UK Needs Transition Period To Exit EU

Cheryl Sanders
August 13, 2017

After weeks of cabinet infighting and damaging headlines, Hammond - accused by Brexit hardliners of trying to water down attempts to break free of the European Union after Brexit - and hard Brexit advocate Fox appeared to have reconciled their differences in a joint article for the Sunday Telegraph.

Over the coming 10 days, a number of Government papers will be published spelling out the UK's Brexit blueprint on key issues including the customs union, the Irish border, fisheries and agriculture.

Chancellor Philip Hammond and the International Trade Secretary Liam Fox have jointly made the suggestion in the Sunday Telegraph newspaper.

"That is why we believe a time-limited interim period will be important to further our national interest and give business greater certainty - but it can not be indefinite; it can not be a back door to staying in the EU", Mr Hammond and Mr Fox wrote.


But in a joint article for the Sunday Telegraph, they agreed that any transition would be "time limited" and that Brexit would mean the United Kingdom pulling out of both the EU single market and the customs union.

They said the UK's borders "must continue to operate smoothly", that goods bought on the internet "must still cross borders", and "businesses must still be able to supply their customers across the EU" in the weeks and months after Brexit.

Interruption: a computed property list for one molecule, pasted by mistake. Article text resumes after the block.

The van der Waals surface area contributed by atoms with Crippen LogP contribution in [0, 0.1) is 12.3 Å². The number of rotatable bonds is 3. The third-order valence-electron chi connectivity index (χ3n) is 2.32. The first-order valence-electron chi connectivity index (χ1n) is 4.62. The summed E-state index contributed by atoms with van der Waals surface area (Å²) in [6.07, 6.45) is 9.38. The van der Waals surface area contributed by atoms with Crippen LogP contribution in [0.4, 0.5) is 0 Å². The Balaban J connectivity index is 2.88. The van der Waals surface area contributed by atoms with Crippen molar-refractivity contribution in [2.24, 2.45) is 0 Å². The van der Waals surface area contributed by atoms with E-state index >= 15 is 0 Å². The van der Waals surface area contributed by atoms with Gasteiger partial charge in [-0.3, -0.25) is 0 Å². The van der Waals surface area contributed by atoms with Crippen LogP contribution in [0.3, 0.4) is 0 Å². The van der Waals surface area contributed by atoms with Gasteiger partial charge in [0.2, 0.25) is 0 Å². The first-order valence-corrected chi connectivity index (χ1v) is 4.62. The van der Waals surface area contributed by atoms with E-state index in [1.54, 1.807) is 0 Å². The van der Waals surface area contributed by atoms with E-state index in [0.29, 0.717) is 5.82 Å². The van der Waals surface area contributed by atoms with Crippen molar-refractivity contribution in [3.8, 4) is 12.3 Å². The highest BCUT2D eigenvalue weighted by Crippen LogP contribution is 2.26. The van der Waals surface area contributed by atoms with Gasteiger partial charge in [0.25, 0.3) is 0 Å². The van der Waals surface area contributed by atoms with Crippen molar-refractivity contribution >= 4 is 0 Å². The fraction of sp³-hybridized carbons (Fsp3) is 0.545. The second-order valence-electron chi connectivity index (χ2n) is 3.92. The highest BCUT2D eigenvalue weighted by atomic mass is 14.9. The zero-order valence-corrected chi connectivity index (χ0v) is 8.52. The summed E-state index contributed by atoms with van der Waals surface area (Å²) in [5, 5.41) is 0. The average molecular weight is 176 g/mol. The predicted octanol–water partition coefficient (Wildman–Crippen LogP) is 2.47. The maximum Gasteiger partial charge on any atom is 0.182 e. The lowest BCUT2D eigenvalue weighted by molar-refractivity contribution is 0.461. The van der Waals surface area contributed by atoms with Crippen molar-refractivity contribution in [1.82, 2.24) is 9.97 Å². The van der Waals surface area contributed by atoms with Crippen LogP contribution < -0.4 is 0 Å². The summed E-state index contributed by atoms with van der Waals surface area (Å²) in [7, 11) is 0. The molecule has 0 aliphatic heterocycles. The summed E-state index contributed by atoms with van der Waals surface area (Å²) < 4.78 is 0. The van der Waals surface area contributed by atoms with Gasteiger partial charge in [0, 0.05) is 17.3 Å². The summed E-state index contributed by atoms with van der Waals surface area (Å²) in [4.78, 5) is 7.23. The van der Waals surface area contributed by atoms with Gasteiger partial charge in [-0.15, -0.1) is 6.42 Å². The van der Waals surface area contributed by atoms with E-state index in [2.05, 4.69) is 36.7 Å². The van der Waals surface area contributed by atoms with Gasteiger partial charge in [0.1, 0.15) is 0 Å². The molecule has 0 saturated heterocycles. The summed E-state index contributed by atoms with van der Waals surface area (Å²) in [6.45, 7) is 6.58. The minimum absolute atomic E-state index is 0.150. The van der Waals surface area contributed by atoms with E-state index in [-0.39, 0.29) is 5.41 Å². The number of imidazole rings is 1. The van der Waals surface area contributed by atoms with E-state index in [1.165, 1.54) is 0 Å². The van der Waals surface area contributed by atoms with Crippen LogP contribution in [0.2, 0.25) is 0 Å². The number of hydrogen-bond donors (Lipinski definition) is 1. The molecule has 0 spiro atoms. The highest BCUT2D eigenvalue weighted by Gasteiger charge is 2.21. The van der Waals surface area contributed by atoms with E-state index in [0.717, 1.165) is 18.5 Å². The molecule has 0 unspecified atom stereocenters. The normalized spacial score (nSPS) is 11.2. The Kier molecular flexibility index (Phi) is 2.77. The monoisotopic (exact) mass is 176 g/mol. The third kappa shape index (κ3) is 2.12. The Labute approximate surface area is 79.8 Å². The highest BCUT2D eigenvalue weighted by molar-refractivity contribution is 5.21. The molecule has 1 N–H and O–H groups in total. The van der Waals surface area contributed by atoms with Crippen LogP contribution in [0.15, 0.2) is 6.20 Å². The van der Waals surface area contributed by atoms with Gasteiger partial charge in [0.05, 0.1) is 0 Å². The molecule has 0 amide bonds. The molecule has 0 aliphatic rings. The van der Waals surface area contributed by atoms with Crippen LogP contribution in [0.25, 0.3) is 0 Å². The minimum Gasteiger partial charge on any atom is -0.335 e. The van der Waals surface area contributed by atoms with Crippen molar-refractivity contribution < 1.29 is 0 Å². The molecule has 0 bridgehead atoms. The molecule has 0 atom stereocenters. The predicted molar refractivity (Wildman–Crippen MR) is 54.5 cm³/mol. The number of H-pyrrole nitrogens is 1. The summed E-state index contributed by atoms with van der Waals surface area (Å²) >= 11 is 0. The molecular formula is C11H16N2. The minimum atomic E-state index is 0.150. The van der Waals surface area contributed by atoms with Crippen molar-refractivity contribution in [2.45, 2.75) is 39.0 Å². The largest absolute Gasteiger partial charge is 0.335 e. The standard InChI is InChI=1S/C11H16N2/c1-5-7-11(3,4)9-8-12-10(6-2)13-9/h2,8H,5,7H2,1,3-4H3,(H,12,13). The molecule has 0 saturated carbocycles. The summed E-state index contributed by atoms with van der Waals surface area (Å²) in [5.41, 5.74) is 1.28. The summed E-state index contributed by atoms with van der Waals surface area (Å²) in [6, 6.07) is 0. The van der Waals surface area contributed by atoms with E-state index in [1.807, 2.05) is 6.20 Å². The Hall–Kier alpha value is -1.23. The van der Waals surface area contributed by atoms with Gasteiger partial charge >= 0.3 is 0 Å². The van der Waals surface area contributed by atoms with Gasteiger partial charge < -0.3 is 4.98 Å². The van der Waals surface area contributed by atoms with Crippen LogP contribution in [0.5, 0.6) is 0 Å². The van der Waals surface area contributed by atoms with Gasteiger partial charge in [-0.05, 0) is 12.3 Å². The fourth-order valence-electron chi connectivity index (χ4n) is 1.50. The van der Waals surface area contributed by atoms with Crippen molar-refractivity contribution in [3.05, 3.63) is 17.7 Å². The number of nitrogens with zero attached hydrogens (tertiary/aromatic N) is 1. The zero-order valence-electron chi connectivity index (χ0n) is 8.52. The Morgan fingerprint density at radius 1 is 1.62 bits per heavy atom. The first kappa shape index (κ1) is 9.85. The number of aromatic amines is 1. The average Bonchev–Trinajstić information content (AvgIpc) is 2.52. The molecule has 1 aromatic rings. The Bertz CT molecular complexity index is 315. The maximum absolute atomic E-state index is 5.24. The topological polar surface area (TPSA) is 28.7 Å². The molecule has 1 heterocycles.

British ministers are to publish a new series of detailed papers setting out their aims for the Brexit talks amid criticism about a lack of clarity on the government's negotiating position. That means businesses need to have confidence that there will not be a cliff-edge when we leave the European Union in just over 20 months' time.

"We've been crystal clear that issues around our withdrawal and our future partnership are inextricably linked, and the negotiations so far have reinforced that view", a source in Britain's Brexit department said.


Free movement for Irish citizens in and out of Britain is expected to continue after Brexit, with the establishment of a Schengen-style area between Ireland and Britain created to resolve the border problem.

The Department for Exiting the European Union said on Sunday that it would release the first set of position papers this week, more than a year after Britons voted in a referendum to leave the European Union.

Brexit Minister David Davis (L) and EU Chief Negotiator in charge of Brexit negotiations Michel Barnier seen at a press conference at the EU Commission Headquarters in Brussels, on July 20, 2017.

Prime Minister Theresa May formally triggered the Brexit process on March 29 and divorce negotiations officially began on June 19.


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